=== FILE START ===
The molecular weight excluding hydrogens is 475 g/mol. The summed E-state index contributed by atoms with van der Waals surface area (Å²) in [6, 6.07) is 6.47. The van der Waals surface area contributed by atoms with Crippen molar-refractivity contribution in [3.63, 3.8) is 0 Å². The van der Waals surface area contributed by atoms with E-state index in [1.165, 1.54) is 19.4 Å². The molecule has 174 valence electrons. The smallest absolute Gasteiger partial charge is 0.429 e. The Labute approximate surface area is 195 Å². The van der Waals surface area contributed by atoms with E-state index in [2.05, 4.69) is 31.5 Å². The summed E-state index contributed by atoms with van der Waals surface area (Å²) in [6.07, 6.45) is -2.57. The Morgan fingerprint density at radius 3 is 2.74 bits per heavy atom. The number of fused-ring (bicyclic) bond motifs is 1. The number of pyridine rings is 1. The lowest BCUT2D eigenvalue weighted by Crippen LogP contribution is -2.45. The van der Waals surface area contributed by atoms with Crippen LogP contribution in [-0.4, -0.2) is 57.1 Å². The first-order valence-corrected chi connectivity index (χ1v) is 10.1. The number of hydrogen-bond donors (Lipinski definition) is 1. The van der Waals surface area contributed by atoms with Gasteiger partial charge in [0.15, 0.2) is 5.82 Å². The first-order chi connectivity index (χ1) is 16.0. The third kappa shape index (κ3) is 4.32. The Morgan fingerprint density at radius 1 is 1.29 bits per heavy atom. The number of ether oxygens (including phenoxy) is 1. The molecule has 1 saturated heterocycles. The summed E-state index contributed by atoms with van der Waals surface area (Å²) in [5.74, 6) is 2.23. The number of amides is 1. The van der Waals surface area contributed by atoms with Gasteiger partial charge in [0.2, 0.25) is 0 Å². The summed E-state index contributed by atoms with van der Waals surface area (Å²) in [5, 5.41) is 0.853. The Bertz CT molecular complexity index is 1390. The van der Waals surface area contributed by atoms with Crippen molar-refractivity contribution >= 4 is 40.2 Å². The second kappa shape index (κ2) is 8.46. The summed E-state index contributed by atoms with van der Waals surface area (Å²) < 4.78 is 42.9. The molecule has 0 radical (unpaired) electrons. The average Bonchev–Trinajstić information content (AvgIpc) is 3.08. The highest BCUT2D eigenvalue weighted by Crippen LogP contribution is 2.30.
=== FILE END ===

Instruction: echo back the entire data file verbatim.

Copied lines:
The molecular weight excluding hydrogens is 475 g/mol. The summed E-state index contributed by atoms with van der Waals surface area (Å²) in [6, 6.07) is 6.47. The van der Waals surface area contributed by atoms with Crippen molar-refractivity contribution in [3.63, 3.8) is 0 Å². The van der Waals surface area contributed by atoms with E-state index in [1.165, 1.54) is 19.4 Å². The molecule has 174 valence electrons. The smallest absolute Gasteiger partial charge is 0.429 e. The Labute approximate surface area is 195 Å². The van der Waals surface area contributed by atoms with E-state index in [2.05, 4.69) is 31.5 Å². The summed E-state index contributed by atoms with van der Waals surface area (Å²) in [6.07, 6.45) is -2.57. The Morgan fingerprint density at radius 3 is 2.74 bits per heavy atom. The number of fused-ring (bicyclic) bond motifs is 1. The number of pyridine rings is 1. The lowest BCUT2D eigenvalue weighted by Crippen LogP contribution is -2.45. The van der Waals surface area contributed by atoms with Crippen LogP contribution in [-0.4, -0.2) is 57.1 Å². The first-order valence-corrected chi connectivity index (χ1v) is 10.1. The number of hydrogen-bond donors (Lipinski definition) is 1. The van der Waals surface area contributed by atoms with Gasteiger partial charge in [0.15, 0.2) is 5.82 Å². The first-order chi connectivity index (χ1) is 16.0. The third kappa shape index (κ3) is 4.32. The Morgan fingerprint density at radius 1 is 1.29 bits per heavy atom. The number of ether oxygens (including phenoxy) is 1. The molecule has 1 saturated heterocycles. The summed E-state index contributed by atoms with van der Waals surface area (Å²) in [5.74, 6) is 2.23. The number of amides is 1. The van der Waals surface area contributed by atoms with Gasteiger partial charge in [0.2, 0.25) is 0 Å². The summed E-state index contributed by atoms with van der Waals surface area (Å²) in [5, 5.41) is 0.853. The Bertz CT molecular complexity index is 1390. The van der Waals surface area contributed by atoms with Crippen molar-refractivity contribution >= 4 is 40.2 Å². The second kappa shape index (κ2) is 8.46. The summed E-state index contributed by atoms with van der Waals surface area (Å²) < 4.78 is 42.9. The molecule has 0 radical (unpaired) electrons. The average Bonchev–Trinajstić information content (AvgIpc) is 3.08. The highest BCUT2D eigenvalue weighted by Crippen LogP contribution is 2.30.